The word analogous means to be comparable in certain respects. In other words analogous examples typically makes clearer the nature of the things they are being compared with .In nature, there are animate and inanimate objects. Developing the built environment can be similar in some respects. This is because the construction has a combination of living and non living factors that affect the design and construction. All of the factors play a significant role in determining the nature of the built environment. The analogies used here are trees and forest.
Architectural Theory and the tree
We had earlier established the use of the tree to explain how ideas or concepts become fruits. Let us revisit this for emphasis. This sketch reveals that concepts through ideas are the roots and the design product in the fruits.
Architecture is a mysterious forest and Current Issues helps you become a good forester.
First Impressions Count
Even though you’re in your third year of architecture, I want to introduce my thoughts on architectural education at least in the way it applies in the University of Jos. Architecture is broken into 7 modes of study. These I would call the seven phyla of trees and all the trees in the forest and some of the branches are the various courses of study. It would help you to see them as interrelated as they each make up more than a part of the whole (Gestalt theory). We will talk about that in later classes.
I think I must add (since this is a course on current issues) that in the near future, the forest of architectural education courses would look more like the one below to reflect Post COVID-19 realities.
You notice that the environmental control and physical sciences trees look taller than in the first forest. I believe that the role of I &CT and environmental impact will expand to reflect the environmental responses to pandemic designs. Even though pandemics like COVID-19 are once in a century diseases, there are too many diseases in between to ignore, particularly in the face of globalisation.
Current Issues in the Architectural Forest of Education
The whole issue of the trees and forests is to see the intra and inter-relationships between current issues and other courses. It also looks at current issues in architectural thought and expression. Lets first consider the intra-relationship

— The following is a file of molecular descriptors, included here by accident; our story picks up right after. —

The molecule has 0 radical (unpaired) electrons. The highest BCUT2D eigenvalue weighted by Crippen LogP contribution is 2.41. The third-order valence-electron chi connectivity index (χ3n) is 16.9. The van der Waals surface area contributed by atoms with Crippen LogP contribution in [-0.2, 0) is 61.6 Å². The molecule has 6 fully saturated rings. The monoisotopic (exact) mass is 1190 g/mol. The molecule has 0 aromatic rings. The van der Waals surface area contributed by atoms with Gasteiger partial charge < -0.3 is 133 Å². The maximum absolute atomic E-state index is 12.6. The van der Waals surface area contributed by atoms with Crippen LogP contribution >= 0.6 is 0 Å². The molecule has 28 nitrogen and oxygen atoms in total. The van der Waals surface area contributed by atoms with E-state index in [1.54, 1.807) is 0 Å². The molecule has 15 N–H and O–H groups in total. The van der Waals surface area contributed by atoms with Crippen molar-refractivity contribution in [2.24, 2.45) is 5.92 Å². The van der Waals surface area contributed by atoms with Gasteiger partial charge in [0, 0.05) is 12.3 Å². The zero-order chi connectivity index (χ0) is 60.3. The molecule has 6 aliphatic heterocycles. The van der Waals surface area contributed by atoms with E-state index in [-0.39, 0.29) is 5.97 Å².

Current Issues falls under history and theoretical studies. We use History of Architecture to lay down precedents or past references. We also look at Theory of the Creative Process. This will enable us determine the thoughts that inform the architectural expression. Current Issues therefore is the middle ground between History and Theory of the Creative Process.
Current Issues flows through the seven modules of architectural education taught at University of Jos. We examine the interrelationship between them. Highlighting current issues in building services technology examining Artificial Intelligence and new construction technologies. And also identifying Human and social issues of the day including the Corona virus. Current Environmental design systems are examined as well. This is with a view to determining the effects on architectural design, graphics and I &CT development.
A Review of First things first
Hopefully we now understand the relationship between current issues and other courses in the department. Let us examine a few videos that are important to give us the right orientation as we review first things first.
A final review of First things first
Imagine that you are in a hurry to put up a building. Do you start with the roof? The walls? I mean you are in a hurry, so why start with the foundation? It really takes a lot of time to do. Not to talk about the cost.
This sounds absurd to consider. However, we must realise that in architecture like any knowledge based profession. First things come first.
First things first